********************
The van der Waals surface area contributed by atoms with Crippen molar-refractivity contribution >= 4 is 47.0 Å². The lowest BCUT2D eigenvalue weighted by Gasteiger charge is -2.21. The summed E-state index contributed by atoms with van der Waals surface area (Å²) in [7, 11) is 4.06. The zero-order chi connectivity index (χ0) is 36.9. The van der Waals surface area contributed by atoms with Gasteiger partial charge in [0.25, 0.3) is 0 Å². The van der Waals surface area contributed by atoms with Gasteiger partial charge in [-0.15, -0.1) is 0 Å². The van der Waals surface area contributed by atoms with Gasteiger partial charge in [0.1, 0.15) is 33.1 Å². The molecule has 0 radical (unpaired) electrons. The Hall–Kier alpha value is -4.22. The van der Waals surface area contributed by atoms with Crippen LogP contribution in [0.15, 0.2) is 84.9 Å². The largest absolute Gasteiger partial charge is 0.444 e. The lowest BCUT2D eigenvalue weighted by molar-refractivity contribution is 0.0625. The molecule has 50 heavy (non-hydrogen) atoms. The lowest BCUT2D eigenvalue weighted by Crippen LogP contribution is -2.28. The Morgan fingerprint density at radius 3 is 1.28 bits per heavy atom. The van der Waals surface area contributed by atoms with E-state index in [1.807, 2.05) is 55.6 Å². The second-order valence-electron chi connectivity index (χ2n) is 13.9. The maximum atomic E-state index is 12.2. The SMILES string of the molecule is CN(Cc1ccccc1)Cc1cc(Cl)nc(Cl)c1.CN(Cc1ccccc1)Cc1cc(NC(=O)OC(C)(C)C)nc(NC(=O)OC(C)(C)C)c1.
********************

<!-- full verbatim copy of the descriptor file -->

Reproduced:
The van der Waals surface area contributed by atoms with Crippen molar-refractivity contribution >= 4 is 47.0 Å². The lowest BCUT2D eigenvalue weighted by Gasteiger charge is -2.21. The summed E-state index contributed by atoms with van der Waals surface area (Å²) in [7, 11) is 4.06. The zero-order chi connectivity index (χ0) is 36.9. The van der Waals surface area contributed by atoms with Gasteiger partial charge in [0.25, 0.3) is 0 Å². The van der Waals surface area contributed by atoms with Gasteiger partial charge in [-0.15, -0.1) is 0 Å². The van der Waals surface area contributed by atoms with Gasteiger partial charge in [0.1, 0.15) is 33.1 Å². The molecule has 0 radical (unpaired) electrons. The Hall–Kier alpha value is -4.22. The van der Waals surface area contributed by atoms with Crippen LogP contribution in [0.15, 0.2) is 84.9 Å². The largest absolute Gasteiger partial charge is 0.444 e. The lowest BCUT2D eigenvalue weighted by molar-refractivity contribution is 0.0625. The molecule has 50 heavy (non-hydrogen) atoms. The lowest BCUT2D eigenvalue weighted by Crippen LogP contribution is -2.28. The Morgan fingerprint density at radius 3 is 1.28 bits per heavy atom. The van der Waals surface area contributed by atoms with E-state index in [1.807, 2.05) is 55.6 Å². The second-order valence-electron chi connectivity index (χ2n) is 13.9. The maximum atomic E-state index is 12.2. The SMILES string of the molecule is CN(Cc1ccccc1)Cc1cc(Cl)nc(Cl)c1.CN(Cc1ccccc1)Cc1cc(NC(=O)OC(C)(C)C)nc(NC(=O)OC(C)(C)C)c1.